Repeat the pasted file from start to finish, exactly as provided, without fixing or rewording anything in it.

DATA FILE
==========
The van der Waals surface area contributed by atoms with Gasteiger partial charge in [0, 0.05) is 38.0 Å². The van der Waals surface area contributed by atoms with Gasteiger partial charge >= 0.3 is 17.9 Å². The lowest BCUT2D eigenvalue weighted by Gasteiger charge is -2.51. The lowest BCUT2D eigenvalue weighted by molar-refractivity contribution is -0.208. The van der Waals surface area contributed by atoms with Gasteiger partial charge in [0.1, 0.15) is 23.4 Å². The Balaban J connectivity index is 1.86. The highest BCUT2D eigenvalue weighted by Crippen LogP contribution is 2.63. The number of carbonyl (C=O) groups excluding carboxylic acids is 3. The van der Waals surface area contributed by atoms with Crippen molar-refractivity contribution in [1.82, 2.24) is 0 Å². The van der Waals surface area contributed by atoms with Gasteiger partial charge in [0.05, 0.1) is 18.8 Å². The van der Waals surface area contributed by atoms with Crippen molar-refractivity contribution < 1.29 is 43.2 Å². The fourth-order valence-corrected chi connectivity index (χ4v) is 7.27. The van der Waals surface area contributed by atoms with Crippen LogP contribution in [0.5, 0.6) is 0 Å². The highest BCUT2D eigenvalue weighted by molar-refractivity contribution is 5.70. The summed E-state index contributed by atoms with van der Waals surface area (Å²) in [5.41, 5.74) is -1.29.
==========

The van der Waals surface area contributed by atoms with Gasteiger partial charge in [0, 0.05) is 38.0 Å². The van der Waals surface area contributed by atoms with Gasteiger partial charge >= 0.3 is 17.9 Å². The lowest BCUT2D eigenvalue weighted by Gasteiger charge is -2.51. The lowest BCUT2D eigenvalue weighted by molar-refractivity contribution is -0.208. The van der Waals surface area contributed by atoms with Gasteiger partial charge in [0.1, 0.15) is 23.4 Å². The Balaban J connectivity index is 1.86. The highest BCUT2D eigenvalue weighted by Crippen LogP contribution is 2.63. The number of carbonyl (C=O) groups excluding carboxylic acids is 3. The van der Waals surface area contributed by atoms with Crippen molar-refractivity contribution in [1.82, 2.24) is 0 Å². The van der Waals surface area contributed by atoms with Gasteiger partial charge in [0.05, 0.1) is 18.8 Å². The van der Waals surface area contributed by atoms with Crippen molar-refractivity contribution < 1.29 is 43.2 Å². The fourth-order valence-corrected chi connectivity index (χ4v) is 7.27. The van der Waals surface area contributed by atoms with Crippen LogP contribution in [0.5, 0.6) is 0 Å². The highest BCUT2D eigenvalue weighted by molar-refractivity contribution is 5.70. The summed E-state index contributed by atoms with van der Waals surface area (Å²) in [5.41, 5.74) is -1.29.